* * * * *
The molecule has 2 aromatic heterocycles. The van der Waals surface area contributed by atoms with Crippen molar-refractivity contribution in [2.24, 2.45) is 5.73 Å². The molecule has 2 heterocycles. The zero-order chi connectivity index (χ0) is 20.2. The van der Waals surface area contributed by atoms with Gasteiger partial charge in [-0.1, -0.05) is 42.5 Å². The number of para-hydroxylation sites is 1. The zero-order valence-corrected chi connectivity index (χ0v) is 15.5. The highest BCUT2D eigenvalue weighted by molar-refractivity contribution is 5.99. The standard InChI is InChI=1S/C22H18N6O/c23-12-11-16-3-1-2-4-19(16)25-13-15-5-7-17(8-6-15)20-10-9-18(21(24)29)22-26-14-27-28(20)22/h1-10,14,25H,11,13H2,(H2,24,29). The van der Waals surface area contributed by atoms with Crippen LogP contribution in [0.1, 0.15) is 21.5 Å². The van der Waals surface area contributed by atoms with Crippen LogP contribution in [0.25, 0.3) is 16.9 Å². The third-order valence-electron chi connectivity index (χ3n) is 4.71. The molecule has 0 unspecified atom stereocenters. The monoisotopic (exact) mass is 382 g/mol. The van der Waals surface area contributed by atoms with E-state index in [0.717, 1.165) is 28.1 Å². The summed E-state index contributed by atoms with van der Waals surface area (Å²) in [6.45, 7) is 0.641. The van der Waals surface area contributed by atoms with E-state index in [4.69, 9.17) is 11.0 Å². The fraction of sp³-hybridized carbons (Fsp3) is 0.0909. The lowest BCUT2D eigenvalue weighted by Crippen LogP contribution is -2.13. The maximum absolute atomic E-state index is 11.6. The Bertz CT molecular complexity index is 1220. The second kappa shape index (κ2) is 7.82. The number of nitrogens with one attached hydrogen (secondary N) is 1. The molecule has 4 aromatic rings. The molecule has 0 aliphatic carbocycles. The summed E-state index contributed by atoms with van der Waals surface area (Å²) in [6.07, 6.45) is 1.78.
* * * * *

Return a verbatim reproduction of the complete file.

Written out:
The molecule has 2 aromatic heterocycles. The van der Waals surface area contributed by atoms with Crippen molar-refractivity contribution in [2.24, 2.45) is 5.73 Å². The molecule has 2 heterocycles. The zero-order chi connectivity index (χ0) is 20.2. The van der Waals surface area contributed by atoms with Gasteiger partial charge in [-0.1, -0.05) is 42.5 Å². The number of para-hydroxylation sites is 1. The zero-order valence-corrected chi connectivity index (χ0v) is 15.5. The highest BCUT2D eigenvalue weighted by molar-refractivity contribution is 5.99. The standard InChI is InChI=1S/C22H18N6O/c23-12-11-16-3-1-2-4-19(16)25-13-15-5-7-17(8-6-15)20-10-9-18(21(24)29)22-26-14-27-28(20)22/h1-10,14,25H,11,13H2,(H2,24,29). The van der Waals surface area contributed by atoms with Crippen LogP contribution in [0.1, 0.15) is 21.5 Å². The van der Waals surface area contributed by atoms with Crippen LogP contribution in [0.25, 0.3) is 16.9 Å². The third-order valence-electron chi connectivity index (χ3n) is 4.71. The molecule has 0 unspecified atom stereocenters. The monoisotopic (exact) mass is 382 g/mol. The van der Waals surface area contributed by atoms with E-state index in [0.717, 1.165) is 28.1 Å². The summed E-state index contributed by atoms with van der Waals surface area (Å²) in [6.45, 7) is 0.641. The van der Waals surface area contributed by atoms with E-state index in [4.69, 9.17) is 11.0 Å². The fraction of sp³-hybridized carbons (Fsp3) is 0.0909. The lowest BCUT2D eigenvalue weighted by Crippen LogP contribution is -2.13. The maximum absolute atomic E-state index is 11.6. The Bertz CT molecular complexity index is 1220. The second kappa shape index (κ2) is 7.82. The number of nitrogens with one attached hydrogen (secondary N) is 1. The molecule has 4 aromatic rings. The molecule has 0 aliphatic carbocycles. The summed E-state index contributed by atoms with van der Waals surface area (Å²) in [6.07, 6.45) is 1.78.